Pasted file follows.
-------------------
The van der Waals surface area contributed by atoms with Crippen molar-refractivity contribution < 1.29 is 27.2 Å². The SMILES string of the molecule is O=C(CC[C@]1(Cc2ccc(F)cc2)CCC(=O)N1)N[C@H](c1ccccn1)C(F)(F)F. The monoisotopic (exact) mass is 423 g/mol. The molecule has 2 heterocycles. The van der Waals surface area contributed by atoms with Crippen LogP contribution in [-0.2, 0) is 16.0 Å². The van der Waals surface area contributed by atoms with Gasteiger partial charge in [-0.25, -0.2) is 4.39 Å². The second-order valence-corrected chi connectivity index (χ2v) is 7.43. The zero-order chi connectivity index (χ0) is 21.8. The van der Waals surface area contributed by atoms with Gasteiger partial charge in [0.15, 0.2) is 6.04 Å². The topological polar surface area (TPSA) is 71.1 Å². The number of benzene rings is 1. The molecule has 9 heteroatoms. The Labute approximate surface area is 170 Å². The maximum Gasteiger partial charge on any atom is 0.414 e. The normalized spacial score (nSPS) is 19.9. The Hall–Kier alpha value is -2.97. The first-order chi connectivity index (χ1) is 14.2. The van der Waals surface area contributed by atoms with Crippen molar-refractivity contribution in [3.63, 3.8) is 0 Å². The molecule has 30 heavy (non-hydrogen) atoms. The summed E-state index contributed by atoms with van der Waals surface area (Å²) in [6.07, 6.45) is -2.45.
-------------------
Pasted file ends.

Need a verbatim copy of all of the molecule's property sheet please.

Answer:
The van der Waals surface area contributed by atoms with Crippen molar-refractivity contribution < 1.29 is 27.2 Å². The SMILES string of the molecule is O=C(CC[C@]1(Cc2ccc(F)cc2)CCC(=O)N1)N[C@H](c1ccccn1)C(F)(F)F. The monoisotopic (exact) mass is 423 g/mol. The molecule has 2 heterocycles. The van der Waals surface area contributed by atoms with Crippen LogP contribution in [-0.2, 0) is 16.0 Å². The van der Waals surface area contributed by atoms with Gasteiger partial charge in [-0.25, -0.2) is 4.39 Å². The second-order valence-corrected chi connectivity index (χ2v) is 7.43. The zero-order chi connectivity index (χ0) is 21.8. The van der Waals surface area contributed by atoms with Gasteiger partial charge in [0.15, 0.2) is 6.04 Å². The topological polar surface area (TPSA) is 71.1 Å². The number of benzene rings is 1. The molecule has 9 heteroatoms. The Labute approximate surface area is 170 Å². The maximum Gasteiger partial charge on any atom is 0.414 e. The normalized spacial score (nSPS) is 19.9. The Hall–Kier alpha value is -2.97. The first-order chi connectivity index (χ1) is 14.2. The van der Waals surface area contributed by atoms with Crippen molar-refractivity contribution in [3.63, 3.8) is 0 Å². The molecule has 30 heavy (non-hydrogen) atoms. The summed E-state index contributed by atoms with van der Waals surface area (Å²) in [6.07, 6.45) is -2.45.